e-Buddies in Action!
This is a new segment of the e-Beat! Each month we will highlight a school or agency involved in e-Buddies. Our hope is that this will be an opportunity to share some of the challenges and triumphs encountered through group participation in e-Buddies!
This month, we spoke with Debbie Goralski from Appalachian Crossroads in Oakland, Maryland!
How long has your group been involved in e-Buddies?
Appalachian Crossroads, located in Garrett County, MD., has been fortunate to be involved in e-Buddies for almost three years.
How many members are currently matched with e-Buddies?
We have had five total participants, but currently have three active members. Robin, our longest participant, has sent 118 e-mails, and has received 123. Evelyn has sent 94 and received 106, and our newest member has sent 17 and received 12.
What are some key challenges you have faced and overcome?
The biggest challenge was for Robin, who is visually impaired. Her first computer had Braille keys, but no voice feedback. She had to have a helper read everything to her and give constant directions. Robin is very happy with a new program at the library called JAWS. Jaws for Windows (JFW), is a powerful software program that works with a speech synthesizer with priorities for the visually impaired user. It offers both audible and visual flexibility for the sighted trainer or supervisor.
We have a range of students who have difficulty writing. For some a checklist has helped with the following: answer questions from your e-Buddy's e-mail, make comments about what they have written to you, and ask a few questions about your e-Buddy and share what is going on in your life now. For others a scribe is needed or a teacher has to offer multiple choice ideas about what to write. Often we print out a large print copy of the e-mail received and then use a word processor program to compose and then copy/paste the response since it took so long to compose. Responding weekly can be challenging for some of the students who are very busy with vocational placements, school clubs and specialists.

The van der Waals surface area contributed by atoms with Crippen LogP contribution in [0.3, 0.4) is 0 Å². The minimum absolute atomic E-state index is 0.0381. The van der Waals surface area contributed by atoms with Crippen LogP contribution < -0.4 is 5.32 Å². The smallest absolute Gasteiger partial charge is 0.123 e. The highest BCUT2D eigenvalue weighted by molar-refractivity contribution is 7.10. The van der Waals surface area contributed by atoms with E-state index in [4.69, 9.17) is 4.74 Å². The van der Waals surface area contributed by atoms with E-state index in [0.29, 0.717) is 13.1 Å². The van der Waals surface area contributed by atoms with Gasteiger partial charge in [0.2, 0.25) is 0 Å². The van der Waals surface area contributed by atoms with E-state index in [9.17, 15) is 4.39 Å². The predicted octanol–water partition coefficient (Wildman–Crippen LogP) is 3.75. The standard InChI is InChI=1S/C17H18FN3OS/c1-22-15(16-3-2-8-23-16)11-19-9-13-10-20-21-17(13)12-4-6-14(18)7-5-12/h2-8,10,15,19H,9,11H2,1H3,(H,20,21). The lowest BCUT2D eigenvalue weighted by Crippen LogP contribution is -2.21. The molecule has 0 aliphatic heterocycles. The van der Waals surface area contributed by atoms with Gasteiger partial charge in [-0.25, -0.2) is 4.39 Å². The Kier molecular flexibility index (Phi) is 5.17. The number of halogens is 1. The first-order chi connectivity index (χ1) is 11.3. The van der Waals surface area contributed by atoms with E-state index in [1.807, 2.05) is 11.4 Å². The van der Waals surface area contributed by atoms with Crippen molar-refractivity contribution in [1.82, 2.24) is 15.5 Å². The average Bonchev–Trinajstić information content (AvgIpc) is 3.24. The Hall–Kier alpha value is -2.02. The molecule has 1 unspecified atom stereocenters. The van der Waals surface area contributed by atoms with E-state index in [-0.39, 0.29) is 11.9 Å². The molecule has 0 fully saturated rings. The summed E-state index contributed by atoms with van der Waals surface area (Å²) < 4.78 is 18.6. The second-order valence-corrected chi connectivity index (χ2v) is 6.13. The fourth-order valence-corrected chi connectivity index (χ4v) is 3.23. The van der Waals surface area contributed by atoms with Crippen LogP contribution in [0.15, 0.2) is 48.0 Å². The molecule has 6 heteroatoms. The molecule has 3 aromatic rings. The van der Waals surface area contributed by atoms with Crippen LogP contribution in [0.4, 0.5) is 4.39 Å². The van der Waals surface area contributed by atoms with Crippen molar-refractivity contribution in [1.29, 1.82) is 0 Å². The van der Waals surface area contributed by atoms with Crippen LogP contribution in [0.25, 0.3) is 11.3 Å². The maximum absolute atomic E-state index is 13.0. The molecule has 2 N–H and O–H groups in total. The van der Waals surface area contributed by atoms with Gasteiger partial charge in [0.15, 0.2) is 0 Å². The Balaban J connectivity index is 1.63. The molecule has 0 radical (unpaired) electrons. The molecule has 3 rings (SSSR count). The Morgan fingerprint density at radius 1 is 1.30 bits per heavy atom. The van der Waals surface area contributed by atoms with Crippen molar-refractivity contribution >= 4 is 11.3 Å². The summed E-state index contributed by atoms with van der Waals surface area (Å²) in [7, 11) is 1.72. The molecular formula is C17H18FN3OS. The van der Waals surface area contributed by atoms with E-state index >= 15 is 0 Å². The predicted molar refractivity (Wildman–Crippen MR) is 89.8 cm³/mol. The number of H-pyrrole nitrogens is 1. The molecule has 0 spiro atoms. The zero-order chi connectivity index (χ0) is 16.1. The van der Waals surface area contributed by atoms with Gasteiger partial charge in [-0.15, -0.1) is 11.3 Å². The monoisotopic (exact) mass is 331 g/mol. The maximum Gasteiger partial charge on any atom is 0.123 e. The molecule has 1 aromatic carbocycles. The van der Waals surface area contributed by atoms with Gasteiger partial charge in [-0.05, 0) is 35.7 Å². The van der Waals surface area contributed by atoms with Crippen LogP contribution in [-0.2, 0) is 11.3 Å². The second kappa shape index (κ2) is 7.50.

How do you make e-Buddies work with your group?
Our group has been very successful with e-Buddies because of a dedicated volunteer named Bill Roby. He assists every Thursday for 30 to 60 minutes for each person. Robin needs to go to the library, a few blocks away, and Evelyn and Virginia use computers at our Day program buildings.
What have your group members gained by participating in e-Buddies?
It is very important to our members to have gained a friendship with another person without a developmental disability. They enjoy sharing their lives, interests, and opinions with their e-Buddy. They also feel more independent being able to participate in this world of computer technology.
It is a wonderful program and I feel fortunate, as their Program Coordinator, to be involved in it.
Do you work with a group of e-Buddies participants? We'd love to feature your group here! Please contact us at email@example.com.
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